Thursday, June 19, 2014

Corpus Christi 2014

Qui manducat meam carnem et bibit meum sanguinem, * In me manet, et ego in eo. V. Non est alia natio tam grandis, quæ habeat deos appropinquantes sibi, sicut Deus noster adest nobis. In me manet.

He that eateth my flesh, and drinketh my blood, in me abideth, and I in him. V. There is no other nation so great, that hath gods that come nigh them, as our God is present to us. In me he abideth. (The seventh responsory of Matins of Corpus Christi.)

Today is also the feast of St. Juliana Falconieri (1270-1341), who was the foundress of the female branch of the Servite Order, and the niece of St. Alexius Falconieri, one of the seven founders of the older male branch. The collect of her feast refers to a famous Eucharistic miracle that took place to her benefit.
Deus, qui beatam Julianam Virginem tuam extremo morbo laborantem pretioso Filii tui corpore mirabiliter recreare dignatus es: concede, quaesumus; ut ejus intercedentibus meritis, nos quoque eodem in mortis agone refecti ac roborati, ad caelestem patriam perducamur.
O God, Who, when the blessed Virgin Juliana was laboring in her last illness, deigned in wondrous manner to comfort her with the Precious Body of thy Son; grant by the intercession of her merits, that we also, in the agony of death, may be refreshed and strengthened thereby, and so brought to the heavenly fatherland.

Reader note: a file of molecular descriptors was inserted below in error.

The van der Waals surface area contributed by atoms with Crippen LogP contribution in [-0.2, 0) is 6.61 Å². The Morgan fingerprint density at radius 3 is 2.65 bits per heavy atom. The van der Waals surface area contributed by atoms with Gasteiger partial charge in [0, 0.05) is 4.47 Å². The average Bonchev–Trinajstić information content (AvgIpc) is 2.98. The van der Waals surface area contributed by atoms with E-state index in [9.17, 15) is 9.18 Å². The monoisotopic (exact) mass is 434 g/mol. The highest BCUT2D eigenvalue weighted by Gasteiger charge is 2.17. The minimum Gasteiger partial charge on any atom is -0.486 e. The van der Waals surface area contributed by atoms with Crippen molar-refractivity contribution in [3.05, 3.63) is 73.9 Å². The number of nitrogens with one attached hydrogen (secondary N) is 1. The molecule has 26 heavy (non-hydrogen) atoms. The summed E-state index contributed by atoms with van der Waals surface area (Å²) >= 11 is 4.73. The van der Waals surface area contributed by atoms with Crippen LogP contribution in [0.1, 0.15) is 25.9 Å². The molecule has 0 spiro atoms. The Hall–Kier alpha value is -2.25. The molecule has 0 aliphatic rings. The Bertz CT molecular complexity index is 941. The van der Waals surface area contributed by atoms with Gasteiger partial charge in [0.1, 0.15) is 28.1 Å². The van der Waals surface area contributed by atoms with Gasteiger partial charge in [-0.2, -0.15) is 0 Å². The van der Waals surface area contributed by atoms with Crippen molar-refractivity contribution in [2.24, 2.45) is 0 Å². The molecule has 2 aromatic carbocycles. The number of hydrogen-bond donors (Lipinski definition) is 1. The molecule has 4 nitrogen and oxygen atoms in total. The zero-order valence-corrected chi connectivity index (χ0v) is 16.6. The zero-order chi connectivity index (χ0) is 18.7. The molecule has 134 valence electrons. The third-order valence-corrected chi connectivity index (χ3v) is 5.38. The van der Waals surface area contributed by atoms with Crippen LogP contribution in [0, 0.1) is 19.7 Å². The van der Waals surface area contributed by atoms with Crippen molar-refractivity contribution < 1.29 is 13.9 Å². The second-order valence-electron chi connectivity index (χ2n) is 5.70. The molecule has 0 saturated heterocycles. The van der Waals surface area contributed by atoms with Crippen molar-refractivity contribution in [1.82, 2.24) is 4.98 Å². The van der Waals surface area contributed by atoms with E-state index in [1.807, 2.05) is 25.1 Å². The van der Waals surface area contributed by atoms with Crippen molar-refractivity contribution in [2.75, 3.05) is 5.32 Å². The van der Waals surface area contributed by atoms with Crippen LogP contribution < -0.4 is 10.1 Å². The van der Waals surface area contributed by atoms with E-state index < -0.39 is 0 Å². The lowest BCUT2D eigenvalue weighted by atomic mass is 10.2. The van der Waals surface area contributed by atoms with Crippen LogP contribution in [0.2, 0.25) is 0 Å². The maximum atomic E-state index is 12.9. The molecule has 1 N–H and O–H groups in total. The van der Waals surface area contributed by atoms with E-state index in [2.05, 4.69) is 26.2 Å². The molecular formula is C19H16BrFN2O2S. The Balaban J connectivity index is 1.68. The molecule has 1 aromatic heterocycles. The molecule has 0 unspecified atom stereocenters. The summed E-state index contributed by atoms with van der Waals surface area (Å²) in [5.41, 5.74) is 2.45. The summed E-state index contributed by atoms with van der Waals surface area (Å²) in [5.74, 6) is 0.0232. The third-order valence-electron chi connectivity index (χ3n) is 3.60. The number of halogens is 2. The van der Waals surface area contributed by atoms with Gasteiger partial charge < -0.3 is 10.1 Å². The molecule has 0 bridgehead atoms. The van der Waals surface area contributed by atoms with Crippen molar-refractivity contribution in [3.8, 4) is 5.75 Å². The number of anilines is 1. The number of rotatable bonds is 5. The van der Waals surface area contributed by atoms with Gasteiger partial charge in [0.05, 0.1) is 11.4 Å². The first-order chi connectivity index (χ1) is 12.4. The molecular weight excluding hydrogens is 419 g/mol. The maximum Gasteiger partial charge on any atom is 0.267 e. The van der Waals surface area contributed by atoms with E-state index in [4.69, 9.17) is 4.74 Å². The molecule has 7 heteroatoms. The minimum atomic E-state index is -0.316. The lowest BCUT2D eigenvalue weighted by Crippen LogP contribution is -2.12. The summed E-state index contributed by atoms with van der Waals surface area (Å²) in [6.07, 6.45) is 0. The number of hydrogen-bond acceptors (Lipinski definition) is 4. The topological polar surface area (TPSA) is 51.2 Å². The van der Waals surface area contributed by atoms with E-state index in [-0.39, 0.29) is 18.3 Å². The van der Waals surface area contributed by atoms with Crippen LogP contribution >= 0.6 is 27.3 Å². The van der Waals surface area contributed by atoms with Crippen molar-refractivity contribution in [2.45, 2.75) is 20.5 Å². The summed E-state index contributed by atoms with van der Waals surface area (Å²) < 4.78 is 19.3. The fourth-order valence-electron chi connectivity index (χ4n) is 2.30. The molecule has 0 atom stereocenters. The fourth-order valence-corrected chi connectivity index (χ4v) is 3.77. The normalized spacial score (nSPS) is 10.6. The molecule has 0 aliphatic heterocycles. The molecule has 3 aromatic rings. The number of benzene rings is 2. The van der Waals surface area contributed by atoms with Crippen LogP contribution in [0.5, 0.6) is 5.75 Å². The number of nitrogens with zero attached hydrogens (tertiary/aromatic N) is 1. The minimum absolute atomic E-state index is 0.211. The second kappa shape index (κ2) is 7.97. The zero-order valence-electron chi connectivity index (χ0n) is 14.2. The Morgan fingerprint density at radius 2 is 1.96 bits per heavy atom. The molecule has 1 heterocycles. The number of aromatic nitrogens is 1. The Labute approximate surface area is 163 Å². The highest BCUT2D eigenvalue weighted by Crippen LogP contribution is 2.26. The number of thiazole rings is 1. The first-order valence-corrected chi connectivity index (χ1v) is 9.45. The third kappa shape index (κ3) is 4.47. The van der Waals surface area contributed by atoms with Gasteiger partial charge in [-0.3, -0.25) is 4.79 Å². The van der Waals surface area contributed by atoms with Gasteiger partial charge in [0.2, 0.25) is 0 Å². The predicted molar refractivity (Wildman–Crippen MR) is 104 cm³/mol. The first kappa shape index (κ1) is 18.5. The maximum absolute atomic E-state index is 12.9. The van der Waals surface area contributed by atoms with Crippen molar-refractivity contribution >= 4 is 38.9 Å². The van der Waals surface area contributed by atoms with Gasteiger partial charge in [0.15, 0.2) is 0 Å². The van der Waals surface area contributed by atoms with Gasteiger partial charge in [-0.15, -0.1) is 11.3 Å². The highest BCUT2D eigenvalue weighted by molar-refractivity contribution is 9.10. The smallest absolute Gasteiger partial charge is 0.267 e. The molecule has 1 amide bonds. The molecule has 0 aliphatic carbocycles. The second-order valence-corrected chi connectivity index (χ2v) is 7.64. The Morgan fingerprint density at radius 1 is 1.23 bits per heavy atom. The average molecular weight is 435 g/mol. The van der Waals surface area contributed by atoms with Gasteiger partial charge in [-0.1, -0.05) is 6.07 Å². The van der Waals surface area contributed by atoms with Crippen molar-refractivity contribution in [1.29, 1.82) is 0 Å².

When St Juliana was dying, at the (for that era) very old age of 71, she was unable to retain any solid food, and for this reason, also unable to receive Holy Communion. She therefore asked that the Eucharist might be brought to her in her sickroom, that she might at least adore Christ in the Real Presence. As the priest brought the Host close to her, it disappeared, and Juliana peacefully died. When her body was being prepared for burial, the impression of a circle the size of a Host, with an image of the Crucifixion in it, was discovered over her heart. She is therefore represented in art with a Host over her heart.

A statue of St Juliana Falconieri in St Peter’s Basilica
She was canonized in 1737 by Pope Clement XII, and her feast added to the universal calendar. The Office of her feast includes a proper hymn for Vespers, which also refers to the Eucharistic miracle:
Hinc morte fessam proxima / Non usitato te modo  / Solatur, et nutrit Deus, / Dapem supernam porrigens.
Hence when thou wert tired, and death close by, / God consoled and nourished thee, / Not in the usual way  / offering the heavenly banquet.
St. Juliana, pray for us!

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